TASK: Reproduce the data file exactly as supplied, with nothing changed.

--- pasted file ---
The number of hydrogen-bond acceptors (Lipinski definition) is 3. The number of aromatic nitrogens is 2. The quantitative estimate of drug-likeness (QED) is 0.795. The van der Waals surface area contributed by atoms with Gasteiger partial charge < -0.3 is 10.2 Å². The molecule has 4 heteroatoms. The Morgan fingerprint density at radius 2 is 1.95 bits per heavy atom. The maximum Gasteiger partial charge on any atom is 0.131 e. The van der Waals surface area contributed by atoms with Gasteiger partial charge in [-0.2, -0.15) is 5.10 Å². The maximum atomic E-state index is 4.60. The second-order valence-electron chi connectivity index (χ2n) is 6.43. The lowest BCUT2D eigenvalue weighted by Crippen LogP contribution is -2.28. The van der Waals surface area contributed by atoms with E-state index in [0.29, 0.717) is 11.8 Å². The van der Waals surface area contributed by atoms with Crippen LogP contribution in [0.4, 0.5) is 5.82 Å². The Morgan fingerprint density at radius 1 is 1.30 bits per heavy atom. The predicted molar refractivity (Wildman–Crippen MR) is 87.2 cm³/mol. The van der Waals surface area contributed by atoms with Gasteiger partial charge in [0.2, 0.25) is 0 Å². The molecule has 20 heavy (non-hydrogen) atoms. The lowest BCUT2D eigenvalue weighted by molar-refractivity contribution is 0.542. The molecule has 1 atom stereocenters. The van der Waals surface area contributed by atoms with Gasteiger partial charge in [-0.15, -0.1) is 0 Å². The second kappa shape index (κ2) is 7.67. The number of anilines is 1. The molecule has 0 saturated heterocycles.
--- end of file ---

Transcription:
The number of hydrogen-bond acceptors (Lipinski definition) is 3. The number of aromatic nitrogens is 2. The quantitative estimate of drug-likeness (QED) is 0.795. The van der Waals surface area contributed by atoms with Gasteiger partial charge < -0.3 is 10.2 Å². The molecule has 4 heteroatoms. The Morgan fingerprint density at radius 2 is 1.95 bits per heavy atom. The maximum Gasteiger partial charge on any atom is 0.131 e. The van der Waals surface area contributed by atoms with Gasteiger partial charge in [-0.2, -0.15) is 5.10 Å². The maximum atomic E-state index is 4.60. The second-order valence-electron chi connectivity index (χ2n) is 6.43. The lowest BCUT2D eigenvalue weighted by Crippen LogP contribution is -2.28. The van der Waals surface area contributed by atoms with E-state index in [0.29, 0.717) is 11.8 Å². The van der Waals surface area contributed by atoms with Crippen LogP contribution in [0.4, 0.5) is 5.82 Å². The Morgan fingerprint density at radius 1 is 1.30 bits per heavy atom. The predicted molar refractivity (Wildman–Crippen MR) is 87.2 cm³/mol. The van der Waals surface area contributed by atoms with Gasteiger partial charge in [0.2, 0.25) is 0 Å². The molecule has 20 heavy (non-hydrogen) atoms. The lowest BCUT2D eigenvalue weighted by molar-refractivity contribution is 0.542. The molecule has 1 atom stereocenters. The van der Waals surface area contributed by atoms with Gasteiger partial charge in [-0.15, -0.1) is 0 Å². The second kappa shape index (κ2) is 7.67. The number of anilines is 1. The molecule has 0 saturated heterocycles.